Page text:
Their yearling year is more 'training'. They are trained that they may as well succumb to being forced to have things done to them. Sometimes these young draft horses are made to stand tied to a strong beam, or tree, or in cross-ties for Hours.... It teaches them 'patience', I have been told. Eventually they are harnessed, and 'taught' to work....  Sometimes this is done a lot by hitching the youngster along side a mature horse, forced to move out and keep up. The youngster has to figure out how to keep up, when to turn, and to stop - all being shown by the adult hitch horse. If they don't figure it out quickly, they will be stepped on, knocked into, mouths jerked on and possibly hit with the ever popular whip. These babies learn- and they do it Fast. At the same time they are learning to move out and go as fast as they possibly can- they are confused, responding to pain, and the fear of never knowing when they will feel the bite of a whip.

As two year olds- these babies hit the show rings in harness. Perhaps as a cart horse, or in a big hitch. The theory is to get them out in the show ring as soon as possible and to have them 'earn their keep'. Bigger shoes- scotch bottoms this time- hooves stretched out so wide they will crack from the bottom up, due to being so weakened. Big flares to the outside on their hind feet causing their hind legs to be so close together that their hocks will touch. Pads, weights and more to once again bring out that giant 'action' wanted in the show ring. These babies also are checked up so high that their neck muscles cramp,and they really cannot see where they are going. But- they had better keep up, or else. They step on their own feet or legs, and don't have good control of just Where those hooves will be flying next, they can't really see anything but what one might see with their faces pointed to the sky, and if they Don't move out as fast as possible, they will be jerked forward by the team in front of them or run over by the horses behind them. If this doesn't work, then shock collars have been sewn into breeching and used to "light up a horse" who isn't moving fast enough.  And so it goes.....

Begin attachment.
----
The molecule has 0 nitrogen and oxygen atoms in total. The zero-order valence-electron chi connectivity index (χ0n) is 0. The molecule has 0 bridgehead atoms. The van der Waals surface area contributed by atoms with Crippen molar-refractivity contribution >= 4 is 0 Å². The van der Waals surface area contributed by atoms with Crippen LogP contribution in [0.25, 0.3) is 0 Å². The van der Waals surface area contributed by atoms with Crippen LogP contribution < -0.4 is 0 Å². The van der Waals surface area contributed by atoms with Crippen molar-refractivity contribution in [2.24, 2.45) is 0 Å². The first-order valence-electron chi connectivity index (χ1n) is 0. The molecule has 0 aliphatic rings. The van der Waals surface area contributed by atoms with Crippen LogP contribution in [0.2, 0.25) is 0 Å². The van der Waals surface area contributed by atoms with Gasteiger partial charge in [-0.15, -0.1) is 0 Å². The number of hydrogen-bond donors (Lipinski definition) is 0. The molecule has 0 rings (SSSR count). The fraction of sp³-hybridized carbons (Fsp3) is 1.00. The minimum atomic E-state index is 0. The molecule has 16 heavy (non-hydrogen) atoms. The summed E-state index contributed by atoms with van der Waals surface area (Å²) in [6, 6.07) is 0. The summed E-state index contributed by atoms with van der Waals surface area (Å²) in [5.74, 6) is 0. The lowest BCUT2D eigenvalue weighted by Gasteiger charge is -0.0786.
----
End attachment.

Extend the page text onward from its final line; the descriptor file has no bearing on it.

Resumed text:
This becomes the norm for a big fancy hitch horse. They have sore backs, sore hind ends, and aching shoulders and necks constantly. They are hit with 'cocktails' that include over doses of caffeine, "speed", or what ever will create that "look" needed so badly to attract a judges attention. They don't get out of stalls because " they may damage their feet or throw a shoe"... not until after show season is over for the year. With some big shows beginning in January, that becomes a very short time of being able to be "normal" for a hitch horse.

I have heard that the usefulness of a show hitch horse is maybe until they are 7-8 years with some being less than that. Then they are either bred, or sold, or given away to those humans just getting into the world of show drafters.  These "older" horses sometimes have roached backs due to being forced to hold their necks up constantly, have vertebra damage, hooves that will fall apart if not shod, and they know fear of humans.....  In general, they've been used up.

It takes a long time for a horse who has been thorough that to learn to trust again. Will they ? Yes, they will. These wonderful, marvelous one ton horses are so kind and gentle that they will give all they have in order to please their human.  Even if it means being doped with drugs, and pain killers so they can continue being shown..... even if their life means pain and fear. The fact that more people are not seriously injured when handling or training these great horses is testament to their dispositions.

So- is winning a blue ribbon or a red ribbon, a bit of money,some prestige and status in the world of showing Really Worth torturing ones' horse  ?

Is it not more kind to train these grand horses with kindness, and understanding ?

Would intelligent training possibly NOT turn out the 'fire breathing dragons' needed to win ?

Why Should that kind of horse win in the first place ?

Where is the honest working draft horse of a century ago?

 Is it more intelligent of we humans to figure that if a 8" wide hoof is good, then a 10" wide shod hoof ,Better ? Why not simply BREED a horse with a wide heel, and allow that to remain healthy ?

A hitch horse of today has less "bone" than it did 25 years ago- they are HUGE ( yes, size Does count here) and are being bred to have that inner fire that is needed to really pour it on in the show ring.
                                     More Kind,or good ?
      and how proud are those humans
 who do this to their horses ??